I expect to see these in the theater.
With a new year upon us, it's the perfect time to start marking the calender with release dates. What follows are the seven I am most eager to see. Just missing the cut, though I expect to see them the weekends of their release are Pixar's Brave, Marc Webb's reboot Amazing Spider-Man, Will Farrell's Spanish-language comedy Casa de Mi Padre, and Sam Mendes at the helm for Daniel Craig's latest Bond installment Skyfall. Prometheus (June 8) - While the Alien franchise hasn't delivered much worthwhile since James Cameron's Aliens, the return of Ridley Scott, the original film's director, to this
Saluting seven cinematic simians.
With the release of Rise of the Planet of the Apes and our own retrospective on the previous Apes movies, it seemed like the perfect time for the Sentries look back at their favorite monkeys in the movies. And save the zoological comments and emails. We know technically they aren't all monkeys, but "Favorite Movie Primate" doesn't have the same ring to it, now does it? King Kong - first appearance King Kong (1933) by El Bicho Had to start with the king of all movie monkeys: King Kong. Brought to life by Willis O'Brien and his stop-motion animation team,
The Sentries remember their favorites on Memorial Day.
As the United States celebrates Memorial Day in commemoration of the men and women who died in military service and the unofficial start to summer, Cinema Sentries takes a look at their favorite war movies. The Best Years Of Our Lives (1946) by Greg Barbrick William Wyler's The Best Years Of Our Lives (1946) is a brilliantly crafted study of three returning World War II veterans. It won seven Academy Awards, including Best Picture and Best Director - and set attendance records. There are a number of reasons this film is so special, chief among them being its realism in
With great source material can also come great films.
In honor of Saturday's Free Comic Book Day and the release of Thor continuing the onslaught of comic book properties adapted for the silver screen, Cinema Sentries takes a look at their favorite movies based on comics. Batman Returns (1992) by El Bicho Before 1989, the majority of the general public used to think of Batman as the camp character played by Adam West on the TV series. Tim Burton, along with his talented cast and crew, changed that. Burton's vision of the caped crusader was dark, similar to both the character's first appearances as well as his portrayal in
When movies and music come together, it can be a marvelous thing.
With the Coachella Valley Music and Arts Festival marking the beginning of the Summer Concert Season in the United States on April 15th, the Sentries and some friends have gathered together to reflect on their favorite concert films. Monterey Pop (1968) by Glen Boyd There are a multitude of reasons why, nearly fifty years later, the 1967 Monterey Pop Festival maintains its secure place in history as one of the greatest music festivals of all time. From the star making performances of The Who, Otis Redding and Jimi Hendrix, to the bittersweet way it captures this milestone cultural and musical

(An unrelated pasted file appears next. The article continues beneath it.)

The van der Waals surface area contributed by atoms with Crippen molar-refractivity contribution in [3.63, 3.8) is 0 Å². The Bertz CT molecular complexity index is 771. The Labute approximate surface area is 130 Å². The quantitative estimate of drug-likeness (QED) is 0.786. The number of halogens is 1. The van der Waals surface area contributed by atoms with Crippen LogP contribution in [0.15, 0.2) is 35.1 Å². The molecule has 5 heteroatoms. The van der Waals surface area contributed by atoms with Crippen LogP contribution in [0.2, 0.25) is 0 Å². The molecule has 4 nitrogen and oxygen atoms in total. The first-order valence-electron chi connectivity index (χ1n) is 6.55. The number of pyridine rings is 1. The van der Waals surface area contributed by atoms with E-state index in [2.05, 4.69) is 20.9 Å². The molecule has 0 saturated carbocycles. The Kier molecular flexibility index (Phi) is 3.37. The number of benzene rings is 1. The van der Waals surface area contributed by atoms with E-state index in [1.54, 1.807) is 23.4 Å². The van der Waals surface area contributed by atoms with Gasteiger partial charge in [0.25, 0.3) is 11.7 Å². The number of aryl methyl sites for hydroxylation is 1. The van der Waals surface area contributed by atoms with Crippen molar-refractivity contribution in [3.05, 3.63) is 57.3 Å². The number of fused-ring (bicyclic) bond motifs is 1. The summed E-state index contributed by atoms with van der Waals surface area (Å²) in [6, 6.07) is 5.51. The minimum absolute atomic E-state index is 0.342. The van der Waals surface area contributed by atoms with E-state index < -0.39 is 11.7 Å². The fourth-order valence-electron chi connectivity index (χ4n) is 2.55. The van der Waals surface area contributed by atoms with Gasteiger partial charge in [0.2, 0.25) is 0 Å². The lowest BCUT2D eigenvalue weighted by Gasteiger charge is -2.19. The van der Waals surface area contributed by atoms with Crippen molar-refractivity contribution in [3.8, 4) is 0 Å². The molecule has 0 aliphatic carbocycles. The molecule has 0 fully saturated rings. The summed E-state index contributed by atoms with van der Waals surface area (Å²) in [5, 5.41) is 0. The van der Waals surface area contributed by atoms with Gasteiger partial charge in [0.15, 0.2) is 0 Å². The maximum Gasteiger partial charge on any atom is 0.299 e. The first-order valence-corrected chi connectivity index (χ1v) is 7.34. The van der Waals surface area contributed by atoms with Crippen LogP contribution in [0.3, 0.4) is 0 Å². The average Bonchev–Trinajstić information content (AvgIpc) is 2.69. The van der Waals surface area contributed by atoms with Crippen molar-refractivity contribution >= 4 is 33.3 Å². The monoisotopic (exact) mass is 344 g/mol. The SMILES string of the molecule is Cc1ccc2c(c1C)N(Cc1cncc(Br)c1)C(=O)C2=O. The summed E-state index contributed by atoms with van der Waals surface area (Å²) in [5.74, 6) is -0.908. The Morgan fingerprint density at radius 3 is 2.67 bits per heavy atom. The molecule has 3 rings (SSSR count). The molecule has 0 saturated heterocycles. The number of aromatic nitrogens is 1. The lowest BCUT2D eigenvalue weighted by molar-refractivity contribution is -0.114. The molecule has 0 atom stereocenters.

A few favorite films to watch on this Irish holiday.
No matter your taste, this list should have something for your St. Patrick's Day viewing. The Quiet Man (1952) In a partnership that saw director John Ford and actor John Wayne create more than 20 films together, The Quiet Man was atypical being that it was a romance. Wayne plays Sean Thornton, an Irish-born American, who returns to his family's farm. He falls for Mary Kate Danaher (Maureen O'Hara), but her brother "Red" Will Danaher (Victor McLaglen) stands in the way by refusing to give up the family dowry. This leads Sean and Red into an epic fist fight that
A few favorite films that look at love and relationships.
Whether you celebrate St Valentine's or not, here are a few favorite films that look at love and relationships: City Lights (1931) Charlie Chaplin's Little Tramp falls in love with a blind, flower-shop worker (Virginia Cherrill). She thinks he's rich and he doesn't dissuade her of that notion. He endeavors to raise money for an operation to restore her sight. Admittedly, the Tramp's love is superficial, based purely on the blind girl's looks, but the emotion of the scene when she realizes that this Tramp is her savior overwhelms me so much, I have been know to get choked up